Ignition cover. We keep cracking ignition covers horizontally across their face. Originally, we replaced the cracked covers with new ones. This was stupid, because the new ones would crack also. Eventually, we became experts with JB Weld and just patched up the cracks. The oil leak is minor, but frustrating.
Shock linkage. The 2009- 2011 CRF450s stinkbug. Our best solution was to swap out he stock 144mm shock linkage for a Pro Circuit 146mm link. The Pro Circuit link lowers the seat height and stiffens the ini- tial part of the shock’s stroke (but does not affect the end of the stroke). Once you get the rear end lower, you can fiddle with the fork height to find a head angle that suits your track conditions. This is a must-do for anyone serious about taming the Honda’s overly aggressive handling.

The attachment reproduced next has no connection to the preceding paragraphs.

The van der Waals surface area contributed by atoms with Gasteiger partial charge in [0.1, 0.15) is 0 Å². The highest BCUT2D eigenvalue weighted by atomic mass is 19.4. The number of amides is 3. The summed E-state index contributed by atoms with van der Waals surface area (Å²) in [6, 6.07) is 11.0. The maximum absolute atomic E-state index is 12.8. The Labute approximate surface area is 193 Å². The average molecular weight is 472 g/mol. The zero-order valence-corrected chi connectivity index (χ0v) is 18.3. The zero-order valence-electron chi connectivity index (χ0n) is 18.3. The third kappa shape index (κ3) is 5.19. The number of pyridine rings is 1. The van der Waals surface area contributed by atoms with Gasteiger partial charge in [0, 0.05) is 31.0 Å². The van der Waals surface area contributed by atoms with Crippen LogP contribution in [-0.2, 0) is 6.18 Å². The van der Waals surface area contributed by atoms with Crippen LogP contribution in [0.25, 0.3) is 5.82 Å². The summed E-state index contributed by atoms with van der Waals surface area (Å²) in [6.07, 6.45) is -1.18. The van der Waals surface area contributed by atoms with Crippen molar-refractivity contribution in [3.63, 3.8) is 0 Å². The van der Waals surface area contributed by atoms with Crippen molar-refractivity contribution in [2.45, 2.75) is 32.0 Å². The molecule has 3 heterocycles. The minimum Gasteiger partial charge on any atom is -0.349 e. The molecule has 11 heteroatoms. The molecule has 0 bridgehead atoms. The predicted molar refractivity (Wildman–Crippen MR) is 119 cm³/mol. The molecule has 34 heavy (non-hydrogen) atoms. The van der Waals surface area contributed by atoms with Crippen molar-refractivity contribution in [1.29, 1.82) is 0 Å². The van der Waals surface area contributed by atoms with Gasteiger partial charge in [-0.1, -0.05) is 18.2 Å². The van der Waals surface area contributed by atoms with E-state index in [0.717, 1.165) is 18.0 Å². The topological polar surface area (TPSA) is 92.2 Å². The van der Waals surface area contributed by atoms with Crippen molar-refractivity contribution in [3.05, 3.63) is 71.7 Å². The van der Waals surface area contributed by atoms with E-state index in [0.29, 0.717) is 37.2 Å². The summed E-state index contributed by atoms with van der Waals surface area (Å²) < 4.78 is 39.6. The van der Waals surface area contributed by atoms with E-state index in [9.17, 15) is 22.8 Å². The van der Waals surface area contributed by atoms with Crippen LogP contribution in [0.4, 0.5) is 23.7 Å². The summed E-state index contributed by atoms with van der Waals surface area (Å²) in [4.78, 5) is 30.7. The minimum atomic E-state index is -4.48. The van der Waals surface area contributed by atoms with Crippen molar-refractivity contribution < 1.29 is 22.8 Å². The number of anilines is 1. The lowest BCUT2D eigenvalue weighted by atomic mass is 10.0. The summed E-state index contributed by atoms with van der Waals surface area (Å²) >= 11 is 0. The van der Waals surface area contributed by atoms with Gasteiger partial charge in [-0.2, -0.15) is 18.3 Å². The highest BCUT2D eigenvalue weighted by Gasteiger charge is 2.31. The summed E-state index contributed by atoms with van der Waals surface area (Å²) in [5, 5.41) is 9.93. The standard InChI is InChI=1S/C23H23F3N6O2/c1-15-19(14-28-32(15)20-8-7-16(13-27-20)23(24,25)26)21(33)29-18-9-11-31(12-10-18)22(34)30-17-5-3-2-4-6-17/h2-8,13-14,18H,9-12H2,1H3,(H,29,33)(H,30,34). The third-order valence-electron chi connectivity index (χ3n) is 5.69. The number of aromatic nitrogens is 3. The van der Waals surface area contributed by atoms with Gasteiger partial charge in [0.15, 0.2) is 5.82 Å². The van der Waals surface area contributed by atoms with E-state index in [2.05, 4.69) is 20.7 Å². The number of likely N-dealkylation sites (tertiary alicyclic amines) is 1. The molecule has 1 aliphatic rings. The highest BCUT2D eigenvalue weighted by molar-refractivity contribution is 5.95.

Engine/tranny oil. The big plus of Honda’s separate engine oil system is that owners can run a low friction oil in the engine and gearbox oil in the transmission. The downside is that the quantity of engine oil is greatly reduced when compared to Kawasaki, Yamaha, Suzuki or KTM’s shared oil supply. Plus, it requires carrying two different ypes of oil with you. MXA just runs high-quality four-stroke ngine oil in both parts of the CRF450 engine. We don’t get the full benefit of the dual chambers, but we don’t have to worry about which oil we put where. Putting low friction-style oils (with moly) in the tranny would kill the clutch in short order.
Exhaust system. In their desire to meet the AMA’s 94 dB sound level requirement, Honda went all-out. Not only did they increase the muffler canister’s length by over four inches, but they reduced the perf core’s diameter by 10mm. The good news? The 2011 Honda CRF450 is whisper quiet. The bad news? All that restriction kills low-end throttle response. Every aftermarket pipe we tried added horsepower and moved the peak up. Incidentally, every aftermarket pipe was AMA-legal.